Classical Mythology
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Classical Mythology

CLA 2-216-2001

Creation Study Questions:


  • What is the significance of the beginning of the poem? Why does Hesiod begin with an invocation to the Muses?

  • How does the world come into being? How do the processes of creation change? What do you make of these different forms of reproduction? Pay particular attention to the birth of Athena. What do you think of this account of her birth? We will return to the significance of this when we discuss the end of Aeschylus' Eumenides.

  • How would you describe these gods? What is the socio-political structure of the gods? Who is in charge? How is authority established?

  • What can we learn from the Theogony about Greek culture at the time this poem was performed? What was the role of the poets?

  • How would you compare these creation stories to others you know? Can you account for their similarities and/or differences?

Works and Days:

  • What can we learn abou the function of animal sacrifice from Hesiod's account of the Prometheus myth? What can we tell about the relationships between gods and men, men and beasts, men and women from these accounts of creation?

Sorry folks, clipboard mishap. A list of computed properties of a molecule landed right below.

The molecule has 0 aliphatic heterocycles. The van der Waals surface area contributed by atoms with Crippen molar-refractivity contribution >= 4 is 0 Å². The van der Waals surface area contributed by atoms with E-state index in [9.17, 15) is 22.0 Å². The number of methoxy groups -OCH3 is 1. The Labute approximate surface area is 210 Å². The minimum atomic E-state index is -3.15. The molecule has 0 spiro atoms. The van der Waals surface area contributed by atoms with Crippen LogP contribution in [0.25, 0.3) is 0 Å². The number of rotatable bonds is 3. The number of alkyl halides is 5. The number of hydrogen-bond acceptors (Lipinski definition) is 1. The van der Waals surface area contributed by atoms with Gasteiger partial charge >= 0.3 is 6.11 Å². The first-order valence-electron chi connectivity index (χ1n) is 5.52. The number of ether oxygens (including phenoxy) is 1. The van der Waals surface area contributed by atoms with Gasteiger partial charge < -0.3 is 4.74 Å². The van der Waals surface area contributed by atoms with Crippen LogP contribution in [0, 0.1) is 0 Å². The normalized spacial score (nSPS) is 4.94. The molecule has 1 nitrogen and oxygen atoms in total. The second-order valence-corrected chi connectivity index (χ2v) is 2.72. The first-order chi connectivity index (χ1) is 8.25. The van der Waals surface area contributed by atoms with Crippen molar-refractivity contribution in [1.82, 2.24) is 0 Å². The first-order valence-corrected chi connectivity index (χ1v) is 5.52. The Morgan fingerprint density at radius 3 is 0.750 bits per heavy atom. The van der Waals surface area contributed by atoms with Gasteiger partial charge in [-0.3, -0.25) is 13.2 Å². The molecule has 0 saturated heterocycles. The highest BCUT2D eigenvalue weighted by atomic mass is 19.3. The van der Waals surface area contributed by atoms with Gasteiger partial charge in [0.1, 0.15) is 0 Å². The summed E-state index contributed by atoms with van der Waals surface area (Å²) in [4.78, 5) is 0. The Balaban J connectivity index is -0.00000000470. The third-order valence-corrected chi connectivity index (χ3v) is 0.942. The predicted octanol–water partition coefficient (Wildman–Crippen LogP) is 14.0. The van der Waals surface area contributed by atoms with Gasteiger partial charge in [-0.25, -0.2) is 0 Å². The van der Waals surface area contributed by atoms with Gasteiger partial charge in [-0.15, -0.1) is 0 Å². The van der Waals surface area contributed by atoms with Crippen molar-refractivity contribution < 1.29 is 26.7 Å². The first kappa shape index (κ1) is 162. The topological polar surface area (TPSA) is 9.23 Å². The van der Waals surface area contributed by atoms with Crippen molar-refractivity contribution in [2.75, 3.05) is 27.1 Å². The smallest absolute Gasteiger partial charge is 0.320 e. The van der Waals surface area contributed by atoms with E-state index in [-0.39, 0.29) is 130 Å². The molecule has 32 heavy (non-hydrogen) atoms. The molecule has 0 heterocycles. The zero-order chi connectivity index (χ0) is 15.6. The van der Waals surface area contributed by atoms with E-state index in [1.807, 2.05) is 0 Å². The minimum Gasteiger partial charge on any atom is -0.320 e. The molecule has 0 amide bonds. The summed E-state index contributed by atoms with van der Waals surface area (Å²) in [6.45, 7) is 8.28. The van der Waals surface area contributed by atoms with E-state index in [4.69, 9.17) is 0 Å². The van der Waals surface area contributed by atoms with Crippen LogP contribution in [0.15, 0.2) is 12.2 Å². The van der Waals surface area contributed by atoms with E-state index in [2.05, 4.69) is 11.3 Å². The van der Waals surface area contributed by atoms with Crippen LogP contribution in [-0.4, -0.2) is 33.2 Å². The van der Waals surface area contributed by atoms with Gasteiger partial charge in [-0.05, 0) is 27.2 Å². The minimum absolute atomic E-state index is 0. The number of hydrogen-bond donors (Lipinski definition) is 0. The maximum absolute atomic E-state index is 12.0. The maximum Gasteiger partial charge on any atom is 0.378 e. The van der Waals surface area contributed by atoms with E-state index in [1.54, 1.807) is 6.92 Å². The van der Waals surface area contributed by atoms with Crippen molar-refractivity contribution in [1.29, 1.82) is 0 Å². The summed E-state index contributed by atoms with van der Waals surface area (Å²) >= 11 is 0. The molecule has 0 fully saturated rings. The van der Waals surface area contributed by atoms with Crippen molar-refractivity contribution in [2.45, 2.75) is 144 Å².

• How do men and women come into being in Hesiod's poems? How does this compare to the creation stories in Ovid? How are their differences significant?

  • What do you think of the story of Pandora? How are the accounts different in Theogony and Works and Days? How does this story compare to the creation of Eve in the Bible? What are the similarities and differences? If Pandora is the first woman, what does this passage indicate about the essential nature of women?

  • Compare Hesiod's and Ovid's account of the different ages of mortals. What sort of model of history do they offer (decline, ascent, cyclical)? How do different mythic models affect a society's view of their place in history and the world?

Last Update: Sept. 30, 2001
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